Again ole green Ivan was presented in living color.
With my optic, I saw battle scars scrapped across the target. If he had been anything but a green polymer target, then I could easily establish positive identification.
Even at this range, the spill of the beam lit up the entire area around Ivan. He and his friends could be seen, in addition to the backstop behind him.
With the Rein, you know your target and most certainly what lies beyond it.
At 100-yards, I stepped it up a bit. And here is where I noticed a shift in brightness.
Still, Ivan couldn’t hide.
At this range, I zoomed in with my optic and knew what I was looking at. I distinguished him from his background, spotting things behind him, including targets, a range table, and the berm.
Nothing hides from the Rein.
The Rein Meets Photonic Barriers
I’ve fooled around with simple photonic barrier testing before, using a flashlight plugged into an Ivan target.
First, I wanted to see how the Rein performed inside a photonic barrier.
What I mean is, how does the light work if you are shining it through a photonic barrier to see what’s on the other side.
To do so, I turned on my barn/gym lights and stood on one side. I shined my light through the barn to the other side.
Most lights would get washed out, proving useless through such a broad photonic barrier.
The Rein, however, shined through the big barn, lighting up the other side with ease. It allowed me to pinpoint objects on the other side, no problem.
I could see beyond the green chairs and clear across the front yard to a tree line.
The next barrier was the bright lights of a car.
Like a jerk in the opposite lane, I hit the high beams with reckless abandon.
Without the Rein, I couldn’t see anything beyond the cool beams of my car’s high beams.
Impressively, the Rein overcame the high beams, illuminating the car enough for me to see through the window.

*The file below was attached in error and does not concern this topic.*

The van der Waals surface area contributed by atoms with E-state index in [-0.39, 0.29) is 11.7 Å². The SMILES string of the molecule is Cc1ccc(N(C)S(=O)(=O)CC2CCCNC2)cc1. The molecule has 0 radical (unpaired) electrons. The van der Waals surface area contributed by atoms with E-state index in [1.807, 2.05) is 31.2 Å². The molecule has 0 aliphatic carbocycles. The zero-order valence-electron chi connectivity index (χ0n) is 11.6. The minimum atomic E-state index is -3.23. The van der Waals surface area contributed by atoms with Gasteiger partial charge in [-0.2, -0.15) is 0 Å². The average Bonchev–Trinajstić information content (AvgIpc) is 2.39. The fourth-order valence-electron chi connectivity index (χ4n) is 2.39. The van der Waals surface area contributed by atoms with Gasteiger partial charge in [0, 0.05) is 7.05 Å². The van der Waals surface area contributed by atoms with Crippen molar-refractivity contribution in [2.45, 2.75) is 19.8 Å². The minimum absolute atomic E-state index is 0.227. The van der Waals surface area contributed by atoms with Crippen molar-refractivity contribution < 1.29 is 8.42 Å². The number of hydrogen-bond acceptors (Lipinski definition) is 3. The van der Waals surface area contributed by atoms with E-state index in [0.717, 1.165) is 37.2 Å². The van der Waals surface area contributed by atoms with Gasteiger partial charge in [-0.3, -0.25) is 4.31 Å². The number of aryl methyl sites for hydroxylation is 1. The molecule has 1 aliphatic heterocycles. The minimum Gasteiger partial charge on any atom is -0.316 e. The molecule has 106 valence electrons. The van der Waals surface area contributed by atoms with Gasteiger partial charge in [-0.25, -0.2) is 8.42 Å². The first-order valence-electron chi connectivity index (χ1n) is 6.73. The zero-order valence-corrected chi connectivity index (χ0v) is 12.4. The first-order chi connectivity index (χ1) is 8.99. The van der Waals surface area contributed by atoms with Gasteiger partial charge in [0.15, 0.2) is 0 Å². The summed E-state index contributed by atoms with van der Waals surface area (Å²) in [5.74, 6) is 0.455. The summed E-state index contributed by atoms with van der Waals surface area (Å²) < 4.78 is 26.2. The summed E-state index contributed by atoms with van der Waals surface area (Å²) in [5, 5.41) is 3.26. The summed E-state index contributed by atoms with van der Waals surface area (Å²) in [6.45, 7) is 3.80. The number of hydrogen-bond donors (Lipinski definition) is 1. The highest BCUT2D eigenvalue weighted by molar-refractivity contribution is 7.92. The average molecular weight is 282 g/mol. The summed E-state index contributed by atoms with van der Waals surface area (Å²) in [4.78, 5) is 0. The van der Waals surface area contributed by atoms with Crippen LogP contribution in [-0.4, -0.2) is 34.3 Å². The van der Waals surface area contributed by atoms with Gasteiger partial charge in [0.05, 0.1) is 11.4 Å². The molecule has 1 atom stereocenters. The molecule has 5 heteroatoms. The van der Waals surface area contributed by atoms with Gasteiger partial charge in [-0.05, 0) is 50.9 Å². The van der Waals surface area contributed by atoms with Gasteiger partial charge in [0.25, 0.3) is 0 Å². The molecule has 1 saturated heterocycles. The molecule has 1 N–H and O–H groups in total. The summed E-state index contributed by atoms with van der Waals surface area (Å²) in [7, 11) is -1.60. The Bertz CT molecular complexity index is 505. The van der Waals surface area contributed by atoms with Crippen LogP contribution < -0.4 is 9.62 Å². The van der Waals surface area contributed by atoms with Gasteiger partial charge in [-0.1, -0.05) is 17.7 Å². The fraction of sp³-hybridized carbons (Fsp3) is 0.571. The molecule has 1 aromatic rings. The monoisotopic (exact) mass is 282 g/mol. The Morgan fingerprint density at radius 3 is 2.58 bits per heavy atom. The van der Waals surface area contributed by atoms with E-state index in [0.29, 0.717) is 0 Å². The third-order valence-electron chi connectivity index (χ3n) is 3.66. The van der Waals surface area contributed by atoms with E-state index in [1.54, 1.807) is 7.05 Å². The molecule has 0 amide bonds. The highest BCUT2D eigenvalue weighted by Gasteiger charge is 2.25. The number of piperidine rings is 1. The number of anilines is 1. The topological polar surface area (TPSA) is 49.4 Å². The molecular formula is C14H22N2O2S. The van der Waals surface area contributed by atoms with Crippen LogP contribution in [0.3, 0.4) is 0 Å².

How does the Rein manage to take on high beams and come out on top?
That warmer hue we talked about earlier.
Its warmer tone — more yellow than whitish-blue — gives it an increased ability to overcome photonic barriers.
The Rein’s power allows it to be used in completely dark settings and rural environments. Not to mention, it tackles the constant light pollution of an urban environment.
Hiding from this WML is hardly an option.
By the Numbers
Cloud Defensive tests their lights to an absurd degree and part of that testing is finding new and creative ways to punish them. The Rein has been thoroughly tested. It’s water and shockproof beyond industry standards. Everything about the design is bombproof, and it shows.
The Rein and pressure-switch both mount easily and securely, providing a number of positional options. Let’s not forget, the switch’s buttons are fantastic. I give it a slight ding because it is broad and large.
Cloud Defensive coats their lights in a very fine, tough finish that provides a professional look. The light is a space-age design with all the modern touches and flairs.
The standard package, which includes all your necessities, comes in at a very competitive price point. It’s a hair more than a Surefire, with a much more powerful beam.
If you want the best and brightest, the Rein is the route to take. End of story. While it’s far from cheap, the cost of the Rein is very fair.
As technology advances, we’ll see brighter lights, but I think the Rein will reign for a fair amount of time. It’s a powerhouse, providing one of the brightest and most effective lights on the market.